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A very nice story.  To share with future youth hunters (possibly) is terrific.  More of this needs to be done. Looking back at all the nice bucks my two sons and I  have harvested, it was all in inclement weather conditions. Some people say you need alot of hunters out to push the deer around, we think just the reverse with several on the wall to prove it.  With rain and wind, you can throw most of the other tracking methods out the window.  The risks are greater to lose an animal in the rain, but the rewards can often pay off.  There's nothing like that  special  feeling, more  unique, in not so ideal conditions.

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I'm a convert to bad weather hunting.  I've always had better luck in rain, wind and snow.  I'm not a big fan of the "others pushing deer" method as I think it spooks them and takes them off their patterns and puts them on alert in hiding.  I'm also not inclined to shoot at a running animal.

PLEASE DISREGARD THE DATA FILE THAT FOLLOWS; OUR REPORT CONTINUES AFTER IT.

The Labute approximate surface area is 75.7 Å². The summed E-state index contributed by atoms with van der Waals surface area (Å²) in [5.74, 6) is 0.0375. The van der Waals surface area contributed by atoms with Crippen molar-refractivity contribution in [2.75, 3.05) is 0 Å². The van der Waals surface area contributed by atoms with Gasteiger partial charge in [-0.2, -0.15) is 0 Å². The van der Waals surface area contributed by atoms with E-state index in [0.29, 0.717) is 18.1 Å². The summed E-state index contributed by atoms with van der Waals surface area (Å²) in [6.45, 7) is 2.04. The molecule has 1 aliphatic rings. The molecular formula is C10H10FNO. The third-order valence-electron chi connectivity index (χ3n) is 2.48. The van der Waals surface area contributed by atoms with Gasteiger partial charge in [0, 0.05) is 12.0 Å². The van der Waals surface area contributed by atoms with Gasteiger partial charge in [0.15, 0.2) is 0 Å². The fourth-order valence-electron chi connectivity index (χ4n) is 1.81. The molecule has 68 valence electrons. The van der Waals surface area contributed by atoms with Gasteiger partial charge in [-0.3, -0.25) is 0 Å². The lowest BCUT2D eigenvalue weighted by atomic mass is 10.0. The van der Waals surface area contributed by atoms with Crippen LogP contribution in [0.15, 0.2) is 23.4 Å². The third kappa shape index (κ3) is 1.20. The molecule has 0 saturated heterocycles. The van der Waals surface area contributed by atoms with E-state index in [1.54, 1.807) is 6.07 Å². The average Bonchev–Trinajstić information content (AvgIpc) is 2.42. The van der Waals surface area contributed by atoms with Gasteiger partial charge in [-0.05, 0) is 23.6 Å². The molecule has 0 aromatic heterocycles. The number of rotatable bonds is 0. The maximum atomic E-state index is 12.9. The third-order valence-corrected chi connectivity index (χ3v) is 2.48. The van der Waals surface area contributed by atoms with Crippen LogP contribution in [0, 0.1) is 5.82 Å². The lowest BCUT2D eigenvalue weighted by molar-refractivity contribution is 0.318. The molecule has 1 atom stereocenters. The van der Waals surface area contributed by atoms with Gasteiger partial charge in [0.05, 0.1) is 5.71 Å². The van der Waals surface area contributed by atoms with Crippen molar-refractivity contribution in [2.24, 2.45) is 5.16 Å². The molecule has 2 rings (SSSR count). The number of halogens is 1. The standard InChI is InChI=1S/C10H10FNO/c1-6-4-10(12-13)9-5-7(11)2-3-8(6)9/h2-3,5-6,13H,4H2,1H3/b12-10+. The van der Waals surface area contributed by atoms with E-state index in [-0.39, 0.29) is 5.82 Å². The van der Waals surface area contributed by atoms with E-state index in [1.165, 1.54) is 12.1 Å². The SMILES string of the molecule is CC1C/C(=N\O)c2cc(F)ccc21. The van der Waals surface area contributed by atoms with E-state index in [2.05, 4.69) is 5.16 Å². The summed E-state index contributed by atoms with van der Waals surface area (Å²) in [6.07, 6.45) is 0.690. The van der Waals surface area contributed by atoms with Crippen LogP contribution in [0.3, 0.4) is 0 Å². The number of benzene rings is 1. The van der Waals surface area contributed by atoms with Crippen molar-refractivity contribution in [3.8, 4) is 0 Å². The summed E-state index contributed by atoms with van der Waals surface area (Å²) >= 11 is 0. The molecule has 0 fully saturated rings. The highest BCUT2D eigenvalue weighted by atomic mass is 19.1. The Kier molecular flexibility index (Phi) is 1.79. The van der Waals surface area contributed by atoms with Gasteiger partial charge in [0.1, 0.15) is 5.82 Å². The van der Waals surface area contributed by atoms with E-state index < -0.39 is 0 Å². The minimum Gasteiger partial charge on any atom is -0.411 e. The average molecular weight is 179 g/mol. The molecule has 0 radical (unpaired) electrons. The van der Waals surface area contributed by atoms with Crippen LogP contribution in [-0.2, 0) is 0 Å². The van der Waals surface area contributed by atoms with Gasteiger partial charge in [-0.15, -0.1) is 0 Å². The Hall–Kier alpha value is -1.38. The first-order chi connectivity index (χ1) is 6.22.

Proper gear and proper attitude can carry you through a lot of bad conditions, and I actually like knowing I will hunt in conditions that many others won't. 


Leave a legacy - teach a kid to shoot or hunt. 

NRA Life Member

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I agree with you 100%.  Our hunting methods may not be agreed upon by some hunters, but it's something  that can be taught to our younger generation if they are willing to learn.

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Awesome story!!! Congrats and way to stay out there in those elements!

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Yes, awesome story, thank you for sharing!!  Im not a big believer in rattling as I am of the opinion that its a bit overdone today; every hunting showfeatures the practice, tons of mag articles etc. and its kind of become "gimmicky" .  However, I stand corrected , well done!!